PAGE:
Here’s a collection of Victorian superstitions around death and funerals. Of course, everyone didn’t believe all of them but, even so, it’s remarkable (perhaps) how few have survived.
If the deceased has lived a good life, flowers would bloom on his grave; but if he has been evil, only weeds would grow.
If several deaths occur in the same family, tie a black ribbon to everything left alive that enters the house, even dogs and chickens. This will protect against deaths spreading further.
Never wear anything new to a funeral, especially shoes.
You should always cover your mouth while yawning so your spirit doesn’t leave you and the devil never enters your body.
It is bad luck to meet a funeral procession head on. If you see one approching, turn around. If this is unavoidable, hold on to a button until the funeral cortege passes.
Large drops of rain warn that there has just been a death.
Stop the clock in a death room or you will have bad luck.
To lock the door of your home after a funeral procession has left the house is bad luck.
If rain falls on a funeral procession, the deceased will go to heaven.
If you hear a clap of thunder following a burial it indicates that the soul of the departed has reached heaven.
If you hear 3 knocks and no one is there, it usually means someone close to you has died. The superstitious call this the 3 knocks of death.
If you leave something that belongs to you to the deceased, that means the person will come back to get you.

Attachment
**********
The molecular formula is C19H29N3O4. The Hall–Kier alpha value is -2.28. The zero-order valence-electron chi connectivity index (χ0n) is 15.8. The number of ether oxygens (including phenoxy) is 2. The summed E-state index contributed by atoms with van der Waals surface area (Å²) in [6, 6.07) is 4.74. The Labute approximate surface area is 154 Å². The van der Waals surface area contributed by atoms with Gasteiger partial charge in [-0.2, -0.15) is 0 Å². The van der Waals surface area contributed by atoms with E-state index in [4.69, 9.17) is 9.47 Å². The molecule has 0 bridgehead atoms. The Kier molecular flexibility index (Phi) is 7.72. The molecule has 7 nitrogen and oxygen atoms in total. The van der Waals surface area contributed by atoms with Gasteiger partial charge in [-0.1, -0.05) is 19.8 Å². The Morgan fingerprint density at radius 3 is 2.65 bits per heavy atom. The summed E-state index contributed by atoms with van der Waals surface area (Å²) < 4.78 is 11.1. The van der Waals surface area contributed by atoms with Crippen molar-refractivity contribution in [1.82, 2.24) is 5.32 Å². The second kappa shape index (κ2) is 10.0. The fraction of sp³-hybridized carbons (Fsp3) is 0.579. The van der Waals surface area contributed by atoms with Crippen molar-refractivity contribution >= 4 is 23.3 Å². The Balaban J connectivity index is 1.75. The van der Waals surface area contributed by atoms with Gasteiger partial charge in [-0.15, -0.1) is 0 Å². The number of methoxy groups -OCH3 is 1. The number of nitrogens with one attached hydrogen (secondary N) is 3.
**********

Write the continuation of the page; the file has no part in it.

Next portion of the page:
If a firefly/lightning bug gets into your house someone will soon die.
If you smell roses when none are around someone is going to die.
If you don’t hold your breath while going by a graveyard you will not be buried.
If you see yourself in a dream, your death will follow.
If you see an owl in the daytime, there will be a death.
If you dream about a birth, someone you know will die.
If it rains in an open grave then someone in the family will die within the year.
If a bird pecks on your window or crashes into one that there has been a death.
If a sparrow lands on a piano, someone in the home will die.
If a picture falls off the wall, there will be a death of someone you know.
If you spill salt, throw a pinch of the spilt salt over your shoulder to prevent death.
Two deaths in the family means that a third is sure to follow.
The cry of a curlew or the hoot of an owl foretells a death.
A single snowdrop growing in the garden foretells a death.
Having only red and white flowers together in a vase (especially in hospital) means a death will soon follow.
Dropping an umbrella on the floor or opening one in the house means that there will be a murder in the house.
A diamond-shaped fold in clean linen portends death.
A dog howling at night when someone in the house is sick is a bad omen. It can be reversed by reaching under the bed and turning over a shoe.